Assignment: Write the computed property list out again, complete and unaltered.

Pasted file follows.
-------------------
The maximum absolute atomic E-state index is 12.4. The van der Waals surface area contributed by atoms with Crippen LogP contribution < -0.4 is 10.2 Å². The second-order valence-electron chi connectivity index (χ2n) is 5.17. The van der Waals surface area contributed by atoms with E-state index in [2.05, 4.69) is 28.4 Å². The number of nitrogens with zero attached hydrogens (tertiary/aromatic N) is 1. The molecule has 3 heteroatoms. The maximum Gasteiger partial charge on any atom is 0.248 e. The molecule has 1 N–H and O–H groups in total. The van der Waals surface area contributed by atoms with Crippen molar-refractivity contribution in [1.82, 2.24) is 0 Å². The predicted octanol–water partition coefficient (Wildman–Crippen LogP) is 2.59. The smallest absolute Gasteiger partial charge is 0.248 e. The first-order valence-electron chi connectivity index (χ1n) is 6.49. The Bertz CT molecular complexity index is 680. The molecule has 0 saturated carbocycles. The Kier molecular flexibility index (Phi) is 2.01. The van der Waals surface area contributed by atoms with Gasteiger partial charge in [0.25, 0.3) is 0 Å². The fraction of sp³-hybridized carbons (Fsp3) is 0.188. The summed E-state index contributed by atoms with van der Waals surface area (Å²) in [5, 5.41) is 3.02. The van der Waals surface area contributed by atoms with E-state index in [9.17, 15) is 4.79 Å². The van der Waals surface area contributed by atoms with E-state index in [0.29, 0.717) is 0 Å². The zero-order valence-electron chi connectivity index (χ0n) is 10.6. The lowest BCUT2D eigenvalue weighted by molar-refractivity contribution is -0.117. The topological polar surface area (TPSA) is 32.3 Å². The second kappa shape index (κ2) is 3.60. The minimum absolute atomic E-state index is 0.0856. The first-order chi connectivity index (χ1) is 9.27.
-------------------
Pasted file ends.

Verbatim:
The maximum absolute atomic E-state index is 12.4. The van der Waals surface area contributed by atoms with Crippen LogP contribution < -0.4 is 10.2 Å². The second-order valence-electron chi connectivity index (χ2n) is 5.17. The van der Waals surface area contributed by atoms with E-state index in [2.05, 4.69) is 28.4 Å². The number of nitrogens with zero attached hydrogens (tertiary/aromatic N) is 1. The molecule has 3 heteroatoms. The maximum Gasteiger partial charge on any atom is 0.248 e. The molecule has 1 N–H and O–H groups in total. The van der Waals surface area contributed by atoms with Crippen molar-refractivity contribution in [1.82, 2.24) is 0 Å². The predicted octanol–water partition coefficient (Wildman–Crippen LogP) is 2.59. The smallest absolute Gasteiger partial charge is 0.248 e. The first-order valence-electron chi connectivity index (χ1n) is 6.49. The Bertz CT molecular complexity index is 680. The molecule has 0 saturated carbocycles. The Kier molecular flexibility index (Phi) is 2.01. The van der Waals surface area contributed by atoms with Gasteiger partial charge in [0.25, 0.3) is 0 Å². The fraction of sp³-hybridized carbons (Fsp3) is 0.188. The summed E-state index contributed by atoms with van der Waals surface area (Å²) in [5, 5.41) is 3.02. The van der Waals surface area contributed by atoms with E-state index in [9.17, 15) is 4.79 Å². The van der Waals surface area contributed by atoms with E-state index in [0.29, 0.717) is 0 Å². The zero-order valence-electron chi connectivity index (χ0n) is 10.6. The lowest BCUT2D eigenvalue weighted by molar-refractivity contribution is -0.117. The topological polar surface area (TPSA) is 32.3 Å². The second kappa shape index (κ2) is 3.60. The minimum absolute atomic E-state index is 0.0856. The first-order chi connectivity index (χ1) is 9.27.